Department of Health and Human Services

Part 1. Overview Information

Participating Organization(s)

National Institutes of Health (NIH)

Components of Participating Organizations

National Cancer Institute (NCI)

National Institute of Environmental Health Sciences (NIEHS)

Funding Opportunity Title
New Cohorts for Environmental Exposures and Cancer Risk (CEECR; UG3/UH3 Clinical Trial Not Allowed)
Activity Code

UG3/UH3 Exploratory/Developmental Phased Award Cooperative Agreement

Announcement Type

New

Related Notices

  • October 21, 2020 - Pre-Application Webinar for RFA-CA-20-049 and RFA-CA-20-050. See Notice NOT-CA-21-006.

Funding Opportunity Announcement (FOA) Number
RFA-CA-20-049
Companion Funding Opportunity

RFA-CA-20-050 - New Cohorts for Environmental Exposures and Cancer Risk (CEECR) Coordinating Center (U24 Clinical Trial Not Allowed)

Catalog of Federal Domestic Assistance (CFDA) Number(s)

93.393, 93.399, 93.113

Funding Opportunity Purpose

Through this Funding Opportunity Announcement (FOA), the National Cancer Institute (NCI) and National Institute of Environmental Health Sciences (NIEHS) invite applications to support innovative scientific research in new prospective cohorts that addresses knowledge gaps in cancer etiology and carcinogenesis processes with a focus on environmental exposures.
Applicants are encouraged to use validated and reproducible innovative techniques to measure environmental exposures relevant to the proposed scientific research questions. The cohorts should include racial/ethnic minorities and understudied populations to address the unequal burden of cancer that currently exists in those populations. In this FOA, environmental exposures refer to physical, chemical, and biological factors external to a person, and related behavioral factors.
This FOA is published in parallel with RFA-CA-20-050 “New Cohorts for Environmental Exposures and Cancer Risk (CEECR) Coordinating Center (U24 Clinical Trial Not Allowed)”. New prospective cohorts and the Coordinating Center funded under these FOAs together will constitute the Cohorts for Environmental Exposure and Cancer Risk (CEECR) program.

Key Dates

Posted Date
October 14, 2020
Open Date (Earliest Submission Date)
December 29, 2020
Letter of Intent Due Date(s)

While letters of intent are normally requested 30 days before the application due date, for this FOA they are requested by December 15, 2020

Application Due Date(s)

January 29, 2021

No late application will be accepted for this Funding Opportunity Announcement.

All applications are due by 5:00 PM local time of applicant organization. All types of non-AIDS applications allowed for this funding opportunity announcement are due on the listed date(s).

Applicants are encouraged to apply early to allow adequate time to make any corrections to errors found in the application during the submission process by the due date.

AIDS Application Due Date(s)

Not Applicable

Scientific Merit Review

June/July 2021

Advisory Council Review

October 2021

Earliest Start Date

September 2021

Expiration Date
January 30, 2021
Due Dates for E.O. 12372

Not Applicable

Required Application Instructions

It is critical that applicants follow the instructions in the Research (R) Instructions in the SF424 (R&R) Application Guide,except where instructed to do otherwise (in this FOA or in a Notice from NIH Guide for Grants and Contracts ).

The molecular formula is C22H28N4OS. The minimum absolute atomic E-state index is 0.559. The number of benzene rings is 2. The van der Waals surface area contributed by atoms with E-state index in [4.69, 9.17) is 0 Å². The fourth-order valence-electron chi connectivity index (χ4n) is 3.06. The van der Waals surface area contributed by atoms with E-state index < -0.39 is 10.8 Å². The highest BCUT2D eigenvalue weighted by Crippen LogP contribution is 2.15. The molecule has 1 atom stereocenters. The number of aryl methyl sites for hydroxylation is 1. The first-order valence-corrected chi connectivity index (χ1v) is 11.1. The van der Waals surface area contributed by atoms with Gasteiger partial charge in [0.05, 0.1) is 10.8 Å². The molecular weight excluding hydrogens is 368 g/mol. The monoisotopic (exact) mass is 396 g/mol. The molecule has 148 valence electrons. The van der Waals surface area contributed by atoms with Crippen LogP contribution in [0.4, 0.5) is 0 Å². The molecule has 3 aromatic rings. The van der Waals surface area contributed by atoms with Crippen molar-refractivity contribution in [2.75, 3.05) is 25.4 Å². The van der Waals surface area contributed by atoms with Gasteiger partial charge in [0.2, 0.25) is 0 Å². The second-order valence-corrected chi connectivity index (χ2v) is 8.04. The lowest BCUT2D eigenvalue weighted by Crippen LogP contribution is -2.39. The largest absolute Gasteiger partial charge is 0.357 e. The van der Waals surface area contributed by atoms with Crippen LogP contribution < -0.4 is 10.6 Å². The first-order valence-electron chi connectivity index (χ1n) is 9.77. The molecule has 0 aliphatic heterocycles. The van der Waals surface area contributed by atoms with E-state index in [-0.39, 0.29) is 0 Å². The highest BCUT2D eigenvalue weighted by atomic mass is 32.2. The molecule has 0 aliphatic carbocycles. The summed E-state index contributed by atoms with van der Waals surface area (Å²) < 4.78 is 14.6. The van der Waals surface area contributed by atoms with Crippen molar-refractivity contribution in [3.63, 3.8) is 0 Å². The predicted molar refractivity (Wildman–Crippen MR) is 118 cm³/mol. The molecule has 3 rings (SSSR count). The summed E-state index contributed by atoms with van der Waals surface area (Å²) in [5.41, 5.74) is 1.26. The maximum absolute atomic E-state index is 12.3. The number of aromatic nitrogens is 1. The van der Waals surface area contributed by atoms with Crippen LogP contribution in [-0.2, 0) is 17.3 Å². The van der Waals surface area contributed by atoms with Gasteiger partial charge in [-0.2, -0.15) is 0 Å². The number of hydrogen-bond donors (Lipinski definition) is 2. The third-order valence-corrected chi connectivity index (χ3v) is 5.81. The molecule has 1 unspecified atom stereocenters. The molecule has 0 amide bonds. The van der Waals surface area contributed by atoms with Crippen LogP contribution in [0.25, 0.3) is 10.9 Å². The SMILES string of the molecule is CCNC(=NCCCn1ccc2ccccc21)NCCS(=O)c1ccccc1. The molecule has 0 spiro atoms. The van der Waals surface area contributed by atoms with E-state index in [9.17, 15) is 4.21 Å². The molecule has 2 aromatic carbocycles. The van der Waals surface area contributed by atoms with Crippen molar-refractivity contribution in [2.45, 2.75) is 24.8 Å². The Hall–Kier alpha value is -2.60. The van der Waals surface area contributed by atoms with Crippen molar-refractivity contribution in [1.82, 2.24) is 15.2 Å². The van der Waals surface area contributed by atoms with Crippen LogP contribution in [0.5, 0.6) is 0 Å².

Conformance to all requirements (both in the Application Guide and the FOA) is required and strictly enforced. Applicants must read and follow all application instructions in the Application Guide as well as any program-specific instructions noted in Section IV. When the program-specific instructions deviate from those in the Application Guide, follow the program-specific instructions.

Applications that do not comply with these instructions may be delayed or not accepted for review.

There are several options available to submit your application through Grants.gov to NIH and Department of Health and Human Services partners. You must use one of these submission options to access the application forms for this opportunity.

  1. Use the NIH ASSIST system to prepare, submit and track your application online.
  2. Use an institutional system-to-system (S2S) solution to prepare and submit your application to Grants.gov and eRA Commons to track your application. Check with your institutional officials regarding availability.

  3. Use Grants.gov Workspace to prepare and submit your application and eRA Commons to track your application.


  4. Table of Contents

Part 2. Full Text of Announcement

Section I. Funding Opportunity Description

Purpose

Through this Funding Opportunity Announcement (FOA), the National Cancer Institute (NCI) and National Institute of Environmental Health Sciences (NIEHS) invite applications to support innovative scientific research in new prospective cohorts to address knowledge gaps between environmental exposures and cancer risk across diverse populations, accounting for relevant factors that may interact with environmental exposures. Applicants are encouraged to use validated and reproducible innovative technologies to assess exposures and outcomes as relevant to the proposed scientific aims.

It is anticipated that the new cohorts will provide scientific evidence related to environmental exposures and cancer risk.

The CEECR program will support UG3/UH3 phased award research projects (under this FOA) and a U24 Coordinating Center (companion RFA-CA-20-050).